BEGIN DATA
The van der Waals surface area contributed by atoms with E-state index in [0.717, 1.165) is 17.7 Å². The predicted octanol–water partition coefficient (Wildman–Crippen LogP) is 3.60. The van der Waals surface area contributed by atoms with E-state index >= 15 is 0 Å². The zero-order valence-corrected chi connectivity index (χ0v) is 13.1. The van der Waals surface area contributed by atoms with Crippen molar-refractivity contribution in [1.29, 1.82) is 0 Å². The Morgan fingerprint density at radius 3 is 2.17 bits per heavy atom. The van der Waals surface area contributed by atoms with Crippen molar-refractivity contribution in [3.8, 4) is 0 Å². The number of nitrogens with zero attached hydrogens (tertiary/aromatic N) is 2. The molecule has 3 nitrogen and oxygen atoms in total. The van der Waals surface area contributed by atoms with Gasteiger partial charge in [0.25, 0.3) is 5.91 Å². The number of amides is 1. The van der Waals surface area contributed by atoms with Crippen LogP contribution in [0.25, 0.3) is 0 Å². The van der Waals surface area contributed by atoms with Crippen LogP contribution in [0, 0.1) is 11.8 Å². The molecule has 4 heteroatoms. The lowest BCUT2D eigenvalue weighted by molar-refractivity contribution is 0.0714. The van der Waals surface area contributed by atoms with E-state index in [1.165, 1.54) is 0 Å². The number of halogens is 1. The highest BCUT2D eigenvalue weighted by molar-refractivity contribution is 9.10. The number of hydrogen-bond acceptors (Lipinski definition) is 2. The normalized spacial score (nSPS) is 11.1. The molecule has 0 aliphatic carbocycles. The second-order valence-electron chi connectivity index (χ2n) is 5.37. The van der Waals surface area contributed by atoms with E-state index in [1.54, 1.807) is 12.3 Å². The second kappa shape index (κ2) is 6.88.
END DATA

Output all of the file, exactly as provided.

The van der Waals surface area contributed by atoms with E-state index in [0.717, 1.165) is 17.7 Å². The predicted octanol–water partition coefficient (Wildman–Crippen LogP) is 3.60. The van der Waals surface area contributed by atoms with E-state index >= 15 is 0 Å². The zero-order valence-corrected chi connectivity index (χ0v) is 13.1. The van der Waals surface area contributed by atoms with Crippen molar-refractivity contribution in [1.29, 1.82) is 0 Å². The Morgan fingerprint density at radius 3 is 2.17 bits per heavy atom. The van der Waals surface area contributed by atoms with Crippen molar-refractivity contribution in [3.8, 4) is 0 Å². The number of nitrogens with zero attached hydrogens (tertiary/aromatic N) is 2. The molecule has 3 nitrogen and oxygen atoms in total. The van der Waals surface area contributed by atoms with Gasteiger partial charge in [0.25, 0.3) is 5.91 Å². The number of amides is 1. The van der Waals surface area contributed by atoms with Crippen LogP contribution in [0.25, 0.3) is 0 Å². The van der Waals surface area contributed by atoms with Crippen LogP contribution in [0, 0.1) is 11.8 Å². The molecule has 4 heteroatoms. The lowest BCUT2D eigenvalue weighted by molar-refractivity contribution is 0.0714. The van der Waals surface area contributed by atoms with E-state index in [1.165, 1.54) is 0 Å². The number of halogens is 1. The highest BCUT2D eigenvalue weighted by molar-refractivity contribution is 9.10. The number of hydrogen-bond acceptors (Lipinski definition) is 2. The normalized spacial score (nSPS) is 11.1. The molecule has 0 aliphatic carbocycles. The second-order valence-electron chi connectivity index (χ2n) is 5.37. The van der Waals surface area contributed by atoms with E-state index in [1.54, 1.807) is 12.3 Å². The second kappa shape index (κ2) is 6.88.